This year I've limited my nominations to just two recordings. Both
contain works by Prokofiev and both are quite extraordinary releases.
Without further ado here are my selections.
Sergei PROKOFIEVThe Fiery Angel - Ewa Vesin, Leigh Melrose, Rome Opera House Ch & O/Alejo Pérez
rec. 2019 NAXOS Blu-ray NBD0113V
This was a Recording of the Month for January. Prokofiev's weird opera comes to life in this powerfully ghostly and colorful production which features excellent singing and fine orchestral playing under conductor Alejo Pérez. Actually, there isn't weakness anywhere in the cast and Emma Dante's production is imaginative and masterly.
Sergei PROKOFIEV Complete Piano Sonatas
Dinara Klinton (piano) rec. 2019/20 PIANO CLASSICS PCL10191
This 3-disc set also was a Recording of the Month selection, this time for April. Dinara Klinton tends to highlight the lyrical side of Prokofiev in these sonatas but without shortchanging the composer's sardonic, motoric and percussive elements. In my review Klinton's cycle became my first choice among numerous of sets of the complete sonatas.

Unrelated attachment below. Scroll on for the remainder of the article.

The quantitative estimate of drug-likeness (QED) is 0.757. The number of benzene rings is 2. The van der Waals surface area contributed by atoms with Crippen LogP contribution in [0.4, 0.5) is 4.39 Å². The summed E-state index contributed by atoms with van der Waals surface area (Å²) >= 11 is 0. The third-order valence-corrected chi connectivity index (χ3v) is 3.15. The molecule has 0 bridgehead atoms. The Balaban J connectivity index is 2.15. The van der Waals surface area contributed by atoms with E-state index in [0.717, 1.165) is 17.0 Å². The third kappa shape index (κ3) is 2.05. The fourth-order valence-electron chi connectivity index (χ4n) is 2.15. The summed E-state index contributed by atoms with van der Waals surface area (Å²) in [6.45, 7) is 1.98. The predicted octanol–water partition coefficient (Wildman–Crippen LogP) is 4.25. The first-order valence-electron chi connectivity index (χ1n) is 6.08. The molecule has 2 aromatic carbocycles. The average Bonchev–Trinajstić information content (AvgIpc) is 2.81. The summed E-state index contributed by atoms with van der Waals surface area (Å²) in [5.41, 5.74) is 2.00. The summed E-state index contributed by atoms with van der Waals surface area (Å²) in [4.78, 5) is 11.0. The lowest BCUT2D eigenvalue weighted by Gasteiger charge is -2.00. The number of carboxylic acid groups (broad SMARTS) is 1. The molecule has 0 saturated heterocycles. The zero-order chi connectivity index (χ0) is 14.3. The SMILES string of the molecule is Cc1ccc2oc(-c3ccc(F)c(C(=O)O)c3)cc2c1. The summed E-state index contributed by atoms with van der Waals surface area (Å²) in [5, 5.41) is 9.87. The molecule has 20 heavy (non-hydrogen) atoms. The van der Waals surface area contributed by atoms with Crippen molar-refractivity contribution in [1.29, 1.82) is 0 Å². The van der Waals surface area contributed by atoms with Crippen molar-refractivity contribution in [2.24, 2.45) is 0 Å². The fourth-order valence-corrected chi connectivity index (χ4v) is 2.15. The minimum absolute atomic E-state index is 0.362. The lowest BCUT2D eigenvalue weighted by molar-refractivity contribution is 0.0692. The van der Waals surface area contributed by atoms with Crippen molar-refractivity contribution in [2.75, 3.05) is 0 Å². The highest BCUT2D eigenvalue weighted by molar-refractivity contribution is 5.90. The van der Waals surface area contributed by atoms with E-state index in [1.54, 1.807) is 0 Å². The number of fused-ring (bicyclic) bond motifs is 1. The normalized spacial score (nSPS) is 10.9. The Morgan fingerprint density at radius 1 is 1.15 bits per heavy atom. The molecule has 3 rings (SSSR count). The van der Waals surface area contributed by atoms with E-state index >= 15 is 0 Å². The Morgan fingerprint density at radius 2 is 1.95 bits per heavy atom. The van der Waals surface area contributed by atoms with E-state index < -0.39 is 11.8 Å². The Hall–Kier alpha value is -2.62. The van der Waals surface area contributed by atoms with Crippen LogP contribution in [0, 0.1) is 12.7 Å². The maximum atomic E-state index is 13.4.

In a year dominated by the hangover that Covid wrought upon us all, where numerous recording sessions had to be cancelled,
this recording would still have been one of my top picks.
LESHNOFF Piano Concerto, Symphony No 3 - Joyce Yang (piano)
Stephen Powell (baritone) Kansas City Symphony/Michael Stern rec.
l2016/19 REFERENCE RECORDINGS FR-739 SACD
I had not heard of the US composer Jonathan Leshnoff until very recently, but his Third Symphony, written in memoriam to those fallen in the First World War, is a hugely impressive work. Even more so is the more recent Piano Concerto – anyone who enjoys the Third Concerto of Prokofiev, or Ravel’s Piano Concertos will find so much to enjoy here, as well as the
the composer gave to MWI at the time of its release.
David R Dunsmore